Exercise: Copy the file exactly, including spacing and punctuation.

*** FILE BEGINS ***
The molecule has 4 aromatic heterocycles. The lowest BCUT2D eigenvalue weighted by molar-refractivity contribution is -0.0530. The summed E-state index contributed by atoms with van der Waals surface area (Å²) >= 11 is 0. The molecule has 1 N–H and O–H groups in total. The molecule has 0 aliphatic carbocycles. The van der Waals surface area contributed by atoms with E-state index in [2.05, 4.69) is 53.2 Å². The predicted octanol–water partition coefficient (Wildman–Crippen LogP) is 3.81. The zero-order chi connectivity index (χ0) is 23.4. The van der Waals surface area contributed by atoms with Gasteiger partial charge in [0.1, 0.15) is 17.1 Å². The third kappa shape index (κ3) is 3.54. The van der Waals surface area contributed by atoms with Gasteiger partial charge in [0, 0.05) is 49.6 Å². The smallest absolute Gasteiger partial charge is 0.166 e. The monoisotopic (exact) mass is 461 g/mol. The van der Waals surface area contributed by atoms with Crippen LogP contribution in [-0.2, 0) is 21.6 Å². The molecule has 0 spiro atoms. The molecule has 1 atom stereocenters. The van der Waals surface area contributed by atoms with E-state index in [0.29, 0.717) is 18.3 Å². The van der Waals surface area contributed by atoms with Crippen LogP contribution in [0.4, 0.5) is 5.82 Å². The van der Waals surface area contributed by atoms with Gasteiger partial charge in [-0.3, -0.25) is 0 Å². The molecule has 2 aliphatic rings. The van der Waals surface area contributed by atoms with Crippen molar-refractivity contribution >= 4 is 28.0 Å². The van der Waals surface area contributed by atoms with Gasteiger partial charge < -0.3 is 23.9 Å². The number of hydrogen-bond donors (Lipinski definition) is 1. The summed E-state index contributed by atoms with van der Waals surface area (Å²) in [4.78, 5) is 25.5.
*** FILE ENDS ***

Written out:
The molecule has 4 aromatic heterocycles. The lowest BCUT2D eigenvalue weighted by molar-refractivity contribution is -0.0530. The summed E-state index contributed by atoms with van der Waals surface area (Å²) >= 11 is 0. The molecule has 1 N–H and O–H groups in total. The molecule has 0 aliphatic carbocycles. The van der Waals surface area contributed by atoms with E-state index in [2.05, 4.69) is 53.2 Å². The predicted octanol–water partition coefficient (Wildman–Crippen LogP) is 3.81. The zero-order chi connectivity index (χ0) is 23.4. The van der Waals surface area contributed by atoms with Gasteiger partial charge in [0.1, 0.15) is 17.1 Å². The third kappa shape index (κ3) is 3.54. The van der Waals surface area contributed by atoms with Gasteiger partial charge in [0, 0.05) is 49.6 Å². The smallest absolute Gasteiger partial charge is 0.166 e. The monoisotopic (exact) mass is 461 g/mol. The van der Waals surface area contributed by atoms with Crippen LogP contribution in [-0.2, 0) is 21.6 Å². The molecule has 0 spiro atoms. The molecule has 1 atom stereocenters. The van der Waals surface area contributed by atoms with E-state index in [0.29, 0.717) is 18.3 Å². The van der Waals surface area contributed by atoms with Crippen LogP contribution in [0.4, 0.5) is 5.82 Å². The van der Waals surface area contributed by atoms with Gasteiger partial charge in [-0.3, -0.25) is 0 Å². The molecule has 2 aliphatic rings. The van der Waals surface area contributed by atoms with Crippen molar-refractivity contribution >= 4 is 28.0 Å². The van der Waals surface area contributed by atoms with Gasteiger partial charge < -0.3 is 23.9 Å². The number of hydrogen-bond donors (Lipinski definition) is 1. The summed E-state index contributed by atoms with van der Waals surface area (Å²) in [4.78, 5) is 25.5.